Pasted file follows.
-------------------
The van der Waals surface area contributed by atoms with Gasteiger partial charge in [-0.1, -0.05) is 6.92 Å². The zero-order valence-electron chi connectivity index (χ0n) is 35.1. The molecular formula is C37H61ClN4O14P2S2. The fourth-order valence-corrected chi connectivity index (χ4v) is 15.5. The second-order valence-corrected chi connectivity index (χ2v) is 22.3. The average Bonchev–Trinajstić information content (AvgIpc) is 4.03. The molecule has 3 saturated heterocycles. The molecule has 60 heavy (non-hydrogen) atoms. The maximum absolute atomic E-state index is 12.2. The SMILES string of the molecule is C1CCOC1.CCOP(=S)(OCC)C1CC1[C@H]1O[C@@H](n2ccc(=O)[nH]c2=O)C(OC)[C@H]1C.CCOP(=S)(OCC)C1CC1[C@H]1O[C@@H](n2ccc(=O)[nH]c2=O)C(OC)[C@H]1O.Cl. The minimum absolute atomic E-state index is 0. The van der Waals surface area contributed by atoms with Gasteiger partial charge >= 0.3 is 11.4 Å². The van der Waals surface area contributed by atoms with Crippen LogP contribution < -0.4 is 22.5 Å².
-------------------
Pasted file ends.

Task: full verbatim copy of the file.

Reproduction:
The van der Waals surface area contributed by atoms with Gasteiger partial charge in [-0.1, -0.05) is 6.92 Å². The zero-order valence-electron chi connectivity index (χ0n) is 35.1. The molecular formula is C37H61ClN4O14P2S2. The fourth-order valence-corrected chi connectivity index (χ4v) is 15.5. The second-order valence-corrected chi connectivity index (χ2v) is 22.3. The average Bonchev–Trinajstić information content (AvgIpc) is 4.03. The molecule has 3 saturated heterocycles. The molecule has 60 heavy (non-hydrogen) atoms. The maximum absolute atomic E-state index is 12.2. The SMILES string of the molecule is C1CCOC1.CCOP(=S)(OCC)C1CC1[C@H]1O[C@@H](n2ccc(=O)[nH]c2=O)C(OC)[C@H]1C.CCOP(=S)(OCC)C1CC1[C@H]1O[C@@H](n2ccc(=O)[nH]c2=O)C(OC)[C@H]1O.Cl. The minimum absolute atomic E-state index is 0. The van der Waals surface area contributed by atoms with Gasteiger partial charge >= 0.3 is 11.4 Å². The van der Waals surface area contributed by atoms with Crippen LogP contribution < -0.4 is 22.5 Å².